Don’t let one wrong decision impact your life, job or freedom.

Call today for a free case evaluation.

What are the Penalties for Criminal Tampering In Colorado?


The penalty for criminal tampering will depend on the type of tampering you have been charged with.

  • First-Degree Criminal Tampering: First-degree criminal tampering is a class 1 misdemeanor and is punishable by anywhere from six to eighteen months imprisonment and/or a $500 to $5,000 fine.
  • Second-Degree Criminal Tampering: This is a class 2 misdemeanor which is punishable by anywhere from three to twelve months imprisonment and/or $250 to $1,000 fine.
  • Witness Tampering: Witness tampering is a class 4 felony and is punishable by two to six years in prison and/or $2,000 to $500,000 in fines.
  • Tampering with Physical Evidence: This is a class 6 felony and is punishable by twelve to eighteen months in prison and fines from $1,000 to $100,000.

It is important to hire an experienced Colorado Springs criminal tampering lawyer who will help defend your case. A lawyer will help advise on your case strategy, your defense strategy, and whether you should accept any plea deal that offers a reduced sentence.

Colorado criminal procedure

  • Arrest or

    Arrest or

    The process begins with either an arrest or a summons. The accused is either arrested or served with paperwork summoning them to appear in court. During an arrest, Miranda rights may or may not be read to you. Officers are only required to recite your rights if they intend to question you about potentially incriminating things.

  • Bond Hearing

    Bond Hearing

    In most cases, you're entitled to have a reasonable bond set after you've been arrested. In situations involving domestic violence, the police will request input from the victim before setting a bond. Bonds are set to ensure that a person appears in court at their court dates. If they don’t show up, they forfeit the money that was paid for the bond.

  • Advisement of

    Advisement of

    Whether you are arrested or given a summons to appear, the court must make sure you understand what crimes you are being accused of committing. This is called advisement of charges. The District Attorney will detail the specific charges against you, and the Judge has to make sure you understand what possible penalties are associated with that charge in the state.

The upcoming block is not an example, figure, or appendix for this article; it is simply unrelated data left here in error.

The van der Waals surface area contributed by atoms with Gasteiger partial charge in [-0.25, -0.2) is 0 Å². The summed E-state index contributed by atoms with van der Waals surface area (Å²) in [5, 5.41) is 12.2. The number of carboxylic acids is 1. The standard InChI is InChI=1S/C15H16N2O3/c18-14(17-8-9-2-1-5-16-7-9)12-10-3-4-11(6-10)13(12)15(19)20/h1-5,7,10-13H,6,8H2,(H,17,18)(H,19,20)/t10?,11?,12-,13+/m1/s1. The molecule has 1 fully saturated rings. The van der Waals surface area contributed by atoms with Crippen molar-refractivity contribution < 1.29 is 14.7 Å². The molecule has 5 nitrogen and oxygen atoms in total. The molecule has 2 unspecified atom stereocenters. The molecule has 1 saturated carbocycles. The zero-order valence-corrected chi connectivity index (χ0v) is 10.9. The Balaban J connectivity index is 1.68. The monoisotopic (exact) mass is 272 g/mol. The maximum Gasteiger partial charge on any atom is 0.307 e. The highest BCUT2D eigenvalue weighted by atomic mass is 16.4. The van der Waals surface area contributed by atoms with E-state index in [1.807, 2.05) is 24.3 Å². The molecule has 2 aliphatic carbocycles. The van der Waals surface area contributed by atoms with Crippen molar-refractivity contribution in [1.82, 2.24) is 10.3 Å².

• Preliminary Hearing
    (for Higher Felony

    Preliminary Hearing
    (for Higher Felony

    A preliminary hearing is a way for your defense attorney to challenge the District Attorney’s right to bring charges against you by making them prove that there is reason to believe you committed a crime. The Judge is not deciding your guilt or innocence, but rather whether or not there is probable cause to charge you with the crime in question.

  • Pretrial Conference /

    Pretrial Conference /

    This court date comes after your attorney has reviewed all of the reports and evidence in your case. Here’s where your attorney will engage in plea negotiations with the DA. If they can reach an agreement on the case, you may be able to take a plea bargain. If they cannot reach a resolution, your case will be set for an arraignment or trial date.

  • Arraignment


    An arraignment is the final date for you to decide how you choose to plea. Guilty or not guilty. If you plead guilty, then the case is set for a sentencing date. If you plead not guilty, you and your attorney will then set the case for trial.

  • Motions Hearing

    Motions Hearing

    A motion hearing is when an attorney makes a request that requires a decision from the judge. For example, motions to suppress evidence or statements. These motions can limit the information that goes before a jury if it benefits your case, and there are legal grounds for doing so.

  • Pretrial Readiness

    Pretrial Readiness

    A pretrial readiness conference is held at some point before trial. It usually is held about a week to a month before the date trial is set to begin. This court date ensures everyone is ready to go to trial on the set date. It is also a time for lawyers to bring up any issues they may have to be addressed before the day of trial.

  • Jury Trial

    Jury Trial